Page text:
During the year a great number of soldiers, women and children became infected with tape worm and round worm. None were admitted to the regimental hospital in Upper Vittoriosa. Those harbouring tape worm were given liquid extract of Male Fern, while those infested with round worm were treated with castor oil or turpentine. The worms were expelled within ten to twelve hours of ingesting the oil.
At Fort Ricasoli troops were quartered in eight large rooms situated under the land defences on the eastern and southern sides, and in small rooms on the south west side.
The large rooms were allotted the following number of men:
- No 1 room – 40 men.
- No 2 room – 57 men.
- No 5 room – 60 men.
- No 6 room – 63 men.
- No 7 room – 15 men.
- No 8 room – 15 men.
- No 11 room – 61 men.
- No 12 room – 53 men.
The rooms at Fort Ricasoli were situated on the ground floor. They ran parallel to the face of the fortifications with the exception of nos 7 and 8 rooms which ran longitudinally, and four rooms which were placed end to end, but which did not communicate with each other. Between each pair of the latter four rooms was a wide passage.
A staircase led from one of these passages up to Nos 7 and 8 rooms which were at a higher level than the others, having their floors almost at a level with the ceilings of the other rooms. These were better lit and ventilated, with their windows looking out on to the barrack square. The windows in the other large rooms were small. In No 5 room there were six windows each 6 feet by 3 feet placed at a height of 12 feet above the ground. To assist ventilation, inlet openings, about a foot square, were cut in the wall above each window, close to the ceiling. An opening was also created in the centre of the arch of the ceiling for the escape of vitiated air, the latter communicating with square louvered turrets on the roof. The casemates measured over 24 feet in height on average, 80 to 120 feet in length, and 22 feet in breadth. Although the great height of the casemates gave each men more than the regulated 600 cubic feet of air space, the floor space was overcrowded, the beds being so close together, that not more than 2 feet intervened between them.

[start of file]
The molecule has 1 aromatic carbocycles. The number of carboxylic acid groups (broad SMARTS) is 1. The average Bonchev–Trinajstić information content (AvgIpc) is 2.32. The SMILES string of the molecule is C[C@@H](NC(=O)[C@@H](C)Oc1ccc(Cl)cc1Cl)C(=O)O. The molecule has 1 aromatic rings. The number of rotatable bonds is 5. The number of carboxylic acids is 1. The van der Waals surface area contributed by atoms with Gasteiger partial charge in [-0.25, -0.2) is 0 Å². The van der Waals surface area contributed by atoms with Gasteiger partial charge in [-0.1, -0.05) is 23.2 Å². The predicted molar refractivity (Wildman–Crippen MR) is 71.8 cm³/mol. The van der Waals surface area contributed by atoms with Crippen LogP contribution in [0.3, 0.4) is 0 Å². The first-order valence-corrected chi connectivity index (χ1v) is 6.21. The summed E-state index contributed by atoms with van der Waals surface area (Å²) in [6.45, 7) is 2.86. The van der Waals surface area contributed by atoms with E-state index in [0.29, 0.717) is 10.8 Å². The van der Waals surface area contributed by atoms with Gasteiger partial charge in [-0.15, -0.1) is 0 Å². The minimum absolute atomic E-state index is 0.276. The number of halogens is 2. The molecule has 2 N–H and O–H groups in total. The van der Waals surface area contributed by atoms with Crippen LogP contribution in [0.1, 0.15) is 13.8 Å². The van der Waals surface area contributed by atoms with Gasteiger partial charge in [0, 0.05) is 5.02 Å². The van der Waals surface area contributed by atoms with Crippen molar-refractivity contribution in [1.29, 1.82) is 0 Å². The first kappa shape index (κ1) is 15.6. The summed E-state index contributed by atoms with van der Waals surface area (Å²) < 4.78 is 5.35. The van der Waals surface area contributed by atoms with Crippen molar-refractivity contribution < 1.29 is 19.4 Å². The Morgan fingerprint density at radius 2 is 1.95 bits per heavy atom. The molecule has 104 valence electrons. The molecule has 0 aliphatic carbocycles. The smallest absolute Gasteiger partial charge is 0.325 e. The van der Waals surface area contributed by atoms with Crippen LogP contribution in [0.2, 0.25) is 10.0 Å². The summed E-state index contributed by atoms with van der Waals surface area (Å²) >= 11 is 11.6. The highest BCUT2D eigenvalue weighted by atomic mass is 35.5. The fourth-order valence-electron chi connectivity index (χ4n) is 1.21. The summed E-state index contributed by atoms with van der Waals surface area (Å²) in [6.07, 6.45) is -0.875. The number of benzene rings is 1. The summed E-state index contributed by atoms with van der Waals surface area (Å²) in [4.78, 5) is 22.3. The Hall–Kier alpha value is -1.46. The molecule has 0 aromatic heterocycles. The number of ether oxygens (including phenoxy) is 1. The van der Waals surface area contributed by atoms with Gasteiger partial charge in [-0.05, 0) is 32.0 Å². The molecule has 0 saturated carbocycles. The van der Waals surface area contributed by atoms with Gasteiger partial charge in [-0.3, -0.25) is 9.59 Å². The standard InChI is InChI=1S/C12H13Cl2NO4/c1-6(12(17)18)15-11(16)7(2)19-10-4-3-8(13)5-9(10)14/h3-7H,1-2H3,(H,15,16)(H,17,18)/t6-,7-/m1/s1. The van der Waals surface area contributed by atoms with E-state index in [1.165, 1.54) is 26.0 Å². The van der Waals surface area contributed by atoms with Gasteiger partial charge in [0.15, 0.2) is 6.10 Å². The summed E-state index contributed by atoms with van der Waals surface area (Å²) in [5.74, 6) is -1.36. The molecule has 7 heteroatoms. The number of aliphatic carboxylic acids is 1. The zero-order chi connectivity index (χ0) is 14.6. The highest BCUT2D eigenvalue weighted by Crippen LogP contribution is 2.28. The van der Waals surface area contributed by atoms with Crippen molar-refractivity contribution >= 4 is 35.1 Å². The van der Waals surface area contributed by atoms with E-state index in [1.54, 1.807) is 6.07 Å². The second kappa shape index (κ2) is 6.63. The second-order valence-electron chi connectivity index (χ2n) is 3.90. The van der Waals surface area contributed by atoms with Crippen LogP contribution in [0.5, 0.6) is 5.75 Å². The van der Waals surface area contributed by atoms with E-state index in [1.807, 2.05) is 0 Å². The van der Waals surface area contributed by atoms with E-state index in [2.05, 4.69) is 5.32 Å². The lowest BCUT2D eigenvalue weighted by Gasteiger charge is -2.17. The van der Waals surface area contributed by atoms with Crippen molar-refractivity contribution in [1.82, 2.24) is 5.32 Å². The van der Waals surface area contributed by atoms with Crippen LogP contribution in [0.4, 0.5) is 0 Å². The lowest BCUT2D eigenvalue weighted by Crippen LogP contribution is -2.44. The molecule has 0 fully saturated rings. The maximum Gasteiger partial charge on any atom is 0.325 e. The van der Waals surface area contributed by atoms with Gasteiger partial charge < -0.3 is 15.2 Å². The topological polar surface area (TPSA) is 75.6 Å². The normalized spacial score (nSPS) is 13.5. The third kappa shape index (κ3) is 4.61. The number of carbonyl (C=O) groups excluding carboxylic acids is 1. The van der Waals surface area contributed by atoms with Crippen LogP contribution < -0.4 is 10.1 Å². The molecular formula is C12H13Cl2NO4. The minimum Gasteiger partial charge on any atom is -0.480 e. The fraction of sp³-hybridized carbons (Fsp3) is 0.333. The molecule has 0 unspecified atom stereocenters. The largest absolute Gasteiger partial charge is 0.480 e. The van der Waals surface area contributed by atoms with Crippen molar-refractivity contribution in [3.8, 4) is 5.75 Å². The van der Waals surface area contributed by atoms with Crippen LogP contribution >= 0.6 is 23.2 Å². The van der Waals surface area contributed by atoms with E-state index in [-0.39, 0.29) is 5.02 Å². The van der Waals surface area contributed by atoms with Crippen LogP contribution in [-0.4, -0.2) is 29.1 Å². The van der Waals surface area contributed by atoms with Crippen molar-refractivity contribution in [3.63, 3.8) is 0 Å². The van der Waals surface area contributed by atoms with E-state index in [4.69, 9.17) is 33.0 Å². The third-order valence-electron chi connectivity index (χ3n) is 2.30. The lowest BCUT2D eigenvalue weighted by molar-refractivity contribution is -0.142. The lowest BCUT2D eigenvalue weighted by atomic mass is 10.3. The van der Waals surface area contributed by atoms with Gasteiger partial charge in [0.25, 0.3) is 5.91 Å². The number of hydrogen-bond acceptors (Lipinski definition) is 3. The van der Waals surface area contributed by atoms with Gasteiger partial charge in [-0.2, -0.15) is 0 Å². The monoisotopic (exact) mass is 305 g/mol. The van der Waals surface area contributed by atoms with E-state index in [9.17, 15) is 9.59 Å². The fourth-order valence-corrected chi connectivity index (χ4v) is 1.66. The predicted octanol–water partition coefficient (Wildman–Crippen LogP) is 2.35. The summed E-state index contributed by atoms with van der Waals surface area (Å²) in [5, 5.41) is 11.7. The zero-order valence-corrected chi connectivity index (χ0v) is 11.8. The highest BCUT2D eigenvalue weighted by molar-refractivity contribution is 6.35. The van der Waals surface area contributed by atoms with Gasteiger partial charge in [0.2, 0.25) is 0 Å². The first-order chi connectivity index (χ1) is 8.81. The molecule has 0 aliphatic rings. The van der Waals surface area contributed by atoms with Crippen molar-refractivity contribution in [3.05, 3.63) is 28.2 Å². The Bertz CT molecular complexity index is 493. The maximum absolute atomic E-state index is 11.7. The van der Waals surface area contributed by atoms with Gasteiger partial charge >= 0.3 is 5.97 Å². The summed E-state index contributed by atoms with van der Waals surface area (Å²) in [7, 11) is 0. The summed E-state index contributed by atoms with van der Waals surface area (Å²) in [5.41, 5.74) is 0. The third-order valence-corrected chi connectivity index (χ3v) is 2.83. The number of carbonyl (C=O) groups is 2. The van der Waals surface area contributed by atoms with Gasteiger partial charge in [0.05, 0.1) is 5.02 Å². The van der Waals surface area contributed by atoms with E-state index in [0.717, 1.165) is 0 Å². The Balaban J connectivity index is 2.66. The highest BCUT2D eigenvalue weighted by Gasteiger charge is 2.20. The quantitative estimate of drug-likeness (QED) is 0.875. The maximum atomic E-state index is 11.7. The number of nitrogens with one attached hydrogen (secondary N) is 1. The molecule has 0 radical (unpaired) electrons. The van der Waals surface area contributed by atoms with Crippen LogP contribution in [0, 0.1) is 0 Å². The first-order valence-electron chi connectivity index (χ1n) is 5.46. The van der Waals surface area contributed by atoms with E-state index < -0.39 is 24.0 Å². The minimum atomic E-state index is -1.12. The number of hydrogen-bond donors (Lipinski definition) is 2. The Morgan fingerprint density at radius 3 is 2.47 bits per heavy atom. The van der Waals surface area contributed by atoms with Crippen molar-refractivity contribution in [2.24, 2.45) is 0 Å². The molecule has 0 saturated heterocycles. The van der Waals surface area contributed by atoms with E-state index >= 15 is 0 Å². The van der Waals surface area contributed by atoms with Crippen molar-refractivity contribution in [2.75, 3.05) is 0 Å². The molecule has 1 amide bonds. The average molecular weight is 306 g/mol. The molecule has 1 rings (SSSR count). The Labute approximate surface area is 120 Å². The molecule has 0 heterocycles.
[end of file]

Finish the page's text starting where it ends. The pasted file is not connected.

In the lower part of the recesses of the counter-forts were 28 small rooms occupied by married private soldiers and a few single non-commissioned officers. Each room was 11 feet 5 inches in length, 9 feet 7 inches in breadth, and 8 feet 7 inches in height. They were cramped, badly lit and ventilated, with no cooking facilities. Families inhabiting these rooms were obliged to cook their meals out in the open on small stone stoves used by Maltese women.
In addition to the 8 large rooms, Fort Ricasoli had 18 small rooms for unmarried soldiers situated in the south west side of the fort. Ten of these rooms were meant to hold 7 men each, two to hold 6 men each, and the other six to hold 9 men each. In 1869, only five of these rooms accommodated single soldiers, the rest were used by the Staff and Colour Sergeants and their families, for whom there were no available quarters. The rooms were well lit by two windows in the front wall each being 7 feet 6 inches by 3 feet 11 inches and by a fan light over the door. The upper parts of each large window opened separately from the other parts and moved inwards on a pivot. In the front wall, high above each window, was an inlet opening to improve ventilation of the rooms. The small rooms had no fire places to warm them in winter.
On the south-west end of Fort Ricasoli, were three other quarters for married non commissioned officers which were linked to a small cook house. In front of these small rooms were five wooden huts for 26 men each.
The detachment at San Salvatore Barracks was sheltered in a large casemated room outside the fort, situated over the gateway leading to Rinella Creek. This room was once used as an artillery store. It was divided into four parts by stone partitions which had large openings for communications with each other. The room was meant to hold 56 men. It was lit by two doors and six windows. Its ventilation was from a glass louvre in the upper part of the large windows at either side of the door, and by openings in the back wall and ceiling which were connected with square stone louvre turrets on the roof. Married families of the detachment occupied five rooms built on a higher level than the men's rooms, two of which were double quarters and three single. The food for the detachment was cooked in a small kitchen inside the fort, which was shared with the detachment of the Royal Artillery.